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Better CVD Treatment Outcomes Through Medtech Innovation

Corporate Communications
Cardiovascular Disease (CVD) Coronary Artery Disease (CAD)

Cardiovascular Disease (CVD), the name responsible for 31% of all deaths globally, amounting to an approximate 17.9 million deaths annually is, according to WHO, the number one killer and the leading cause of death. 80% of these deaths are attributed to heart attacks and strokes, owing largely to Coronary Artery Disease (CAD).

CAD is a chronic disease caused by the narrowing or blockage of the coronary arteries – blood vessels supplying blood to the heart. As we age, fats in the blood vessels accumulate, causing slight damage to the blood vessel wall. Over time, other blood components such as calcium, protein and inflammatory cells et cetera stick to the blood vessel wall, combining with the accumulated fat to form fatty deposits, also known as plaque.

As plaque within the blood vessels increases, this causes the interior of the blood vessels to narrow and eventually harden, a process also known as atherosclerosis. This results in decreased blood flow to the heart muscle, thereby reducing the amount of oxygen delivered to the heart and all this eventually leads to chest pain or a heart attack. Patients with CAD typically experience symptoms such as chest pain (i.e. discomfort, pressure, numbness), shortness of breath, heart palpitations, dizziness, nausea, extreme weakness and sweating.

In most cases, lifestyle changes such as regular exercise, a healthier diet and quitting smoking are recommended. In more severe cases, drugs such as cholesterol-modifying medications, aspirin to reduce blood clot risks, beta-blockers, calcium channel blockers, angiotensin-converting enzyme (ACE) inhibitors and angiotensin II receptor blockers (ARBs) for control of heart rate and blood pressure, ranolazine for chest pain may also be administered to treat CAD.

Often, more aggressive treatment or interventions to restore or improve blood flow is required. These interventions are usually Percutaneous Coronary Intervention (PCI) or Coronary Bypass Surgery (CABG).

Although PCI procedures are generally safe, some complications such as tearing of the coronary arteries, bleeding, blood clots leading to stroke or heart attack may occur. About 30% of PCI patients suffer from moderate to severe calcification in their vessels. They are generally older and have more complex lesions. This increases the risks of PCI procedural failure and stroke when the plaque dislodges from the heart and travels to the brain.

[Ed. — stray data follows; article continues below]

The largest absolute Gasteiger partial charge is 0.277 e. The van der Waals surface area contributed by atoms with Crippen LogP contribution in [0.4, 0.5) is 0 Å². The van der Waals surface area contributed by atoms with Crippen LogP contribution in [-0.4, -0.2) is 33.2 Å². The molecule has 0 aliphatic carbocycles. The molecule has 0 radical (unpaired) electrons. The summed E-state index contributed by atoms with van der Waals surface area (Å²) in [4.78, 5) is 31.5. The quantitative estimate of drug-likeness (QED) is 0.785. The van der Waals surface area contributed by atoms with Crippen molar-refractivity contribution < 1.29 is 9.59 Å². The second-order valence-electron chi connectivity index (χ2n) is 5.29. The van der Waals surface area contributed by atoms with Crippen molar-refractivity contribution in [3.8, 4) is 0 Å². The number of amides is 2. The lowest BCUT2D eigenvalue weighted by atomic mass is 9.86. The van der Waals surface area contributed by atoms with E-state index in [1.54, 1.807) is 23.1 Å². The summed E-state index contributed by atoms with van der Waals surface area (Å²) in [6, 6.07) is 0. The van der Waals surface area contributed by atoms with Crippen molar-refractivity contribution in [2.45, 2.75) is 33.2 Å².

To minimise these complications, as well as improve overall clinical outcomes, imaging is often used. The current gold standard in imaging is coronary angiography. However, angiography is limited to at best, 2D images of the vessel and does not reflect the 3D structure of the vessel. It is thus unable to provide information on plaque composition, vessel diameter and how post-stent deployment may be like. Hence, intravascular imaging modalities such as Intravascular Ultrasound (IVUS) and Optical Coherence Tomography (OCT) have emerged to address the limitations of angiography. 

With advancements in Medtech, new imaging modalities at diagnosis helps to provide doctors with a deeper understanding of the patient’s plaque composition and vessel interior. These include:

  • IVUS: This technique has shown to be more sensitive in identifying mild calcium within the vessel than standard angiography. Here’s how it works. A catheter is threaded through an artery to the heart and a transducer at the end of the catheter produces ultrasound waves that reflect off the arterial walls and receives the resulting echoes. The echoes are then converted to images.
  • OCT: This technique uses near-infrared light to obtain much higher resolution images of the interior of the coronary arteries compared with IVUS. An OCT catheter containing an optical fibre emitting infrared light is inserted into the vessel to determine the type of plaque and plaque length, possible position of the stent and how it can hold the vessel open during the procedure.
  • FFR: Instead of a catheter, this technique passes a special guide wire through a standard but smaller catheter to measure the blood flow and pressure, following the infusion of a hyperaemic agent. An FFR value is computed which indicates whether there is a need for PCI. New FFR measurement (i.e. iFR) which do not require hyperaemic agents has also been approved by FDA

From there on, doctors can determine if supplementary treatment methods are required. Often, atherectomy devices are used to remove the plaque, softening these rigid vessels to allow full balloon dilation during angioplasty procedures with lesser risks of stent fracture during stenting.

With these advancements, patients and healthcare practitioners can make better decisions, leading to lesser risks of complications and ultimately, better recovery and clinical outcomes.

For this, Genesis MedTech has been actively pursuing new advancements through its open innovation platform that invites leading innovators to collaborate and bring cost-effective technologies to emerging markets. In March 2021, Genesis partnered with Shockwave Medical, Inc, a pioneer in the development of Intravascular Lithotripsy (IVL) to treat severely calcified cardiovascular disease, to introduce IVL to the Chinese market. This marks an important milestone in helping many patients in China who suffer from calcified arterial disease. More developments are in the pipeline to continue to develop technologies that will serve unmet needs in this space. 


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